Carbon radiometric dating
Dating schemes based on rates of radioactivity have been refined and scrutinized for several decades.
The latest high-tech equipment permits reliable results to be obtained even with microscopic samples.
The discovery of means for absolute dating in the early 1900s was a huge advance.
The methods are all based on radioactive decay: The first radiometric dates, generated about 1920, showed that the Earth was hundreds of millions, or billions, of years old.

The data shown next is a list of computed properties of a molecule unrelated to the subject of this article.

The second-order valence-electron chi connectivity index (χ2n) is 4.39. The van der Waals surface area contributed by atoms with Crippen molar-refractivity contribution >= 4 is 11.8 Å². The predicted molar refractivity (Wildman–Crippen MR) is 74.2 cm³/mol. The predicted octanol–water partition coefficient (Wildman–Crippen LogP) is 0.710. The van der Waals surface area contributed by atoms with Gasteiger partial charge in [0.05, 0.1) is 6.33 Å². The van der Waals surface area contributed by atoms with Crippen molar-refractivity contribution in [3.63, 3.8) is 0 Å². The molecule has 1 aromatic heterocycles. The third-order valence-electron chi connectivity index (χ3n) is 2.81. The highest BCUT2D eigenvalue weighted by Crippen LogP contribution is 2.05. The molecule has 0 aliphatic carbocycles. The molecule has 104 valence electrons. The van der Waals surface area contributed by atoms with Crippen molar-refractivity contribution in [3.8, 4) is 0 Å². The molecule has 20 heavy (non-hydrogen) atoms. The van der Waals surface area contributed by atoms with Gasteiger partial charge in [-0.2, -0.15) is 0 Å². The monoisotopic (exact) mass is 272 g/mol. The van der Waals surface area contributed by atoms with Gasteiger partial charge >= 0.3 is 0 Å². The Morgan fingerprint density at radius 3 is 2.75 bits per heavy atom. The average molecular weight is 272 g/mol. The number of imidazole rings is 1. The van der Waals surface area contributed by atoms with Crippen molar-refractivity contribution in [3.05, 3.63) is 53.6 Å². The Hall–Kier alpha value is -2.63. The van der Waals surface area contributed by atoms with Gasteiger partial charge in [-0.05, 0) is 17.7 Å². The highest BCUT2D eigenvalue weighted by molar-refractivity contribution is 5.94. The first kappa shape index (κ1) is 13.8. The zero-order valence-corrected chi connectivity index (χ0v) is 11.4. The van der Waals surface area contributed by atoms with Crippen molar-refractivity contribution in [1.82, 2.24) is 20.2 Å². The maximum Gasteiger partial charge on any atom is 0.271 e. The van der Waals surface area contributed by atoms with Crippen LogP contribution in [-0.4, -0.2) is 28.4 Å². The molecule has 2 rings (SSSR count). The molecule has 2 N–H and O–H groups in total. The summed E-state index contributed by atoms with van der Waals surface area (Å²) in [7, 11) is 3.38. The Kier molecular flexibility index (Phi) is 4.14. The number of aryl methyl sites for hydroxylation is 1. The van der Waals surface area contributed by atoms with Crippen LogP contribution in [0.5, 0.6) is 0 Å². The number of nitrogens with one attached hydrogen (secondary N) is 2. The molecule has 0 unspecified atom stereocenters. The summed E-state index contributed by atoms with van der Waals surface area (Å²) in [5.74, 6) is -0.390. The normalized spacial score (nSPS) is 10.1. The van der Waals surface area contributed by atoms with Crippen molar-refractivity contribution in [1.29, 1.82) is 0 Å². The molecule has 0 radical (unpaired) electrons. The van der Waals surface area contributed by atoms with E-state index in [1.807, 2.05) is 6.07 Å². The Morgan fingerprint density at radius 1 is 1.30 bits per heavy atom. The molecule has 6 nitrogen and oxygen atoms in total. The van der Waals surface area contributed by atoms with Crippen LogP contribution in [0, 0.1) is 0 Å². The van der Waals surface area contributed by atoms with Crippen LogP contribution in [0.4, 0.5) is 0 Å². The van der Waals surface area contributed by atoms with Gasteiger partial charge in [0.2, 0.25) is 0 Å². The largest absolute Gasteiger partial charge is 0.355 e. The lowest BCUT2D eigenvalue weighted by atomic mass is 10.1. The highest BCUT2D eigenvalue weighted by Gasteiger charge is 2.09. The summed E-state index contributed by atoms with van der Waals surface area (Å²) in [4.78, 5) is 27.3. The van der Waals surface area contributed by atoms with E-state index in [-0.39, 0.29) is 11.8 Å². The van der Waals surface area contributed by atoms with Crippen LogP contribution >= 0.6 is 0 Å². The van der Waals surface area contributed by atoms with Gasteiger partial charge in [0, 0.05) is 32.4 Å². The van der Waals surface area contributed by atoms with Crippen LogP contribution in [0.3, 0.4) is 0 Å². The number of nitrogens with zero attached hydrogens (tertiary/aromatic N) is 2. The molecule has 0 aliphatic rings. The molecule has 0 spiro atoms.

Since then, geologists have made many tens of thousands of radiometric age determinations, and they have refined the earlier estimates.
Older dates may change by a few million years up and down, but younger dates are stable.
For example, it has been known since the 1960s that the famous Cretaceous-Tertiary boundary, the line marking the end of the dinosaurs, was 65 million years old.